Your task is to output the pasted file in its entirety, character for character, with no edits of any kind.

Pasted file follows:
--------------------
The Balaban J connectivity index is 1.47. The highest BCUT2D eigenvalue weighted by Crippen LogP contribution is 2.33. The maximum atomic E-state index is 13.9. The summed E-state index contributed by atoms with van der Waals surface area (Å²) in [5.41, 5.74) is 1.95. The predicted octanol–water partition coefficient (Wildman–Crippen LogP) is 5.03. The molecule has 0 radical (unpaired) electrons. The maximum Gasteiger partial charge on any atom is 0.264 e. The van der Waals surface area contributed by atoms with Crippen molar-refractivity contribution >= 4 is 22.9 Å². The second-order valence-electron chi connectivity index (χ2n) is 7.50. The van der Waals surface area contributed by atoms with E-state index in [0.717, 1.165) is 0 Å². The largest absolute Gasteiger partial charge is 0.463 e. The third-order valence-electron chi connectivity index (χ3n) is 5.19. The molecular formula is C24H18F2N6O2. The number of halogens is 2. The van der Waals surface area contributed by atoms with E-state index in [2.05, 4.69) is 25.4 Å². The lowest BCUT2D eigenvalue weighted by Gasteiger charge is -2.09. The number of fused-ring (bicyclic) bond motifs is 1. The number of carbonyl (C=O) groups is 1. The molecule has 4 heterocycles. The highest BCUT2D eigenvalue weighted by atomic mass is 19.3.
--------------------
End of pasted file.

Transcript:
The Balaban J connectivity index is 1.47. The highest BCUT2D eigenvalue weighted by Crippen LogP contribution is 2.33. The maximum atomic E-state index is 13.9. The summed E-state index contributed by atoms with van der Waals surface area (Å²) in [5.41, 5.74) is 1.95. The predicted octanol–water partition coefficient (Wildman–Crippen LogP) is 5.03. The molecule has 0 radical (unpaired) electrons. The maximum Gasteiger partial charge on any atom is 0.264 e. The van der Waals surface area contributed by atoms with Crippen molar-refractivity contribution >= 4 is 22.9 Å². The second-order valence-electron chi connectivity index (χ2n) is 7.50. The van der Waals surface area contributed by atoms with E-state index in [0.717, 1.165) is 0 Å². The largest absolute Gasteiger partial charge is 0.463 e. The third-order valence-electron chi connectivity index (χ3n) is 5.19. The molecular formula is C24H18F2N6O2. The number of halogens is 2. The van der Waals surface area contributed by atoms with E-state index in [2.05, 4.69) is 25.4 Å². The lowest BCUT2D eigenvalue weighted by Gasteiger charge is -2.09. The number of fused-ring (bicyclic) bond motifs is 1. The number of carbonyl (C=O) groups is 1. The molecule has 4 heterocycles. The highest BCUT2D eigenvalue weighted by atomic mass is 19.3.